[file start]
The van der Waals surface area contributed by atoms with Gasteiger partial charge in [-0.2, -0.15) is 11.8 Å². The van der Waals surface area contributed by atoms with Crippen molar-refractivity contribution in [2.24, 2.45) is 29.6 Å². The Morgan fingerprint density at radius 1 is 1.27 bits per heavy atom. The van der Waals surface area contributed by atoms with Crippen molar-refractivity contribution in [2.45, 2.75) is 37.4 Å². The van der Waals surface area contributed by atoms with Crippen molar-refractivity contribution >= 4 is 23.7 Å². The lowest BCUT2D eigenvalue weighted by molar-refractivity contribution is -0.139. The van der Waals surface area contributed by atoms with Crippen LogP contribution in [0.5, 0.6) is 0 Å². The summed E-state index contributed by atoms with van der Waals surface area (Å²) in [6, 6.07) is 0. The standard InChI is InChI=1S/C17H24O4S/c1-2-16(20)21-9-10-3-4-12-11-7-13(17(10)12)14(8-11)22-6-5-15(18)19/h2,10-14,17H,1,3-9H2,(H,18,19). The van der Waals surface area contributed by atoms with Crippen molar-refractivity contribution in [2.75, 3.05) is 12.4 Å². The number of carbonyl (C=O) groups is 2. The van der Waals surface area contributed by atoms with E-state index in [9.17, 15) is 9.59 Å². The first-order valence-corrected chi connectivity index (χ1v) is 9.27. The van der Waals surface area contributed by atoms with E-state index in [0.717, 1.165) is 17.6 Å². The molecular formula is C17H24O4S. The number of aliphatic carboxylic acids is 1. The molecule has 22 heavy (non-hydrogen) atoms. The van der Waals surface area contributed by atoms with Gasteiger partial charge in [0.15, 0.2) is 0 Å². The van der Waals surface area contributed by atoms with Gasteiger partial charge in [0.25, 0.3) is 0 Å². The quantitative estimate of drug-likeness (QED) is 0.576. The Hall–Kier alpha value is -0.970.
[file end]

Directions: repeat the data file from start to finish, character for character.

The van der Waals surface area contributed by atoms with Gasteiger partial charge in [-0.2, -0.15) is 11.8 Å². The van der Waals surface area contributed by atoms with Crippen molar-refractivity contribution in [2.24, 2.45) is 29.6 Å². The Morgan fingerprint density at radius 1 is 1.27 bits per heavy atom. The van der Waals surface area contributed by atoms with Crippen molar-refractivity contribution in [2.45, 2.75) is 37.4 Å². The van der Waals surface area contributed by atoms with Crippen molar-refractivity contribution >= 4 is 23.7 Å². The lowest BCUT2D eigenvalue weighted by molar-refractivity contribution is -0.139. The van der Waals surface area contributed by atoms with Crippen LogP contribution in [0.5, 0.6) is 0 Å². The summed E-state index contributed by atoms with van der Waals surface area (Å²) in [6, 6.07) is 0. The standard InChI is InChI=1S/C17H24O4S/c1-2-16(20)21-9-10-3-4-12-11-7-13(17(10)12)14(8-11)22-6-5-15(18)19/h2,10-14,17H,1,3-9H2,(H,18,19). The van der Waals surface area contributed by atoms with Crippen molar-refractivity contribution in [2.75, 3.05) is 12.4 Å². The number of carbonyl (C=O) groups is 2. The van der Waals surface area contributed by atoms with E-state index in [9.17, 15) is 9.59 Å². The first-order valence-corrected chi connectivity index (χ1v) is 9.27. The van der Waals surface area contributed by atoms with E-state index in [0.717, 1.165) is 17.6 Å². The molecular formula is C17H24O4S. The number of aliphatic carboxylic acids is 1. The molecule has 22 heavy (non-hydrogen) atoms. The van der Waals surface area contributed by atoms with Gasteiger partial charge in [0.15, 0.2) is 0 Å². The van der Waals surface area contributed by atoms with Gasteiger partial charge in [0.25, 0.3) is 0 Å². The quantitative estimate of drug-likeness (QED) is 0.576. The Hall–Kier alpha value is -0.970.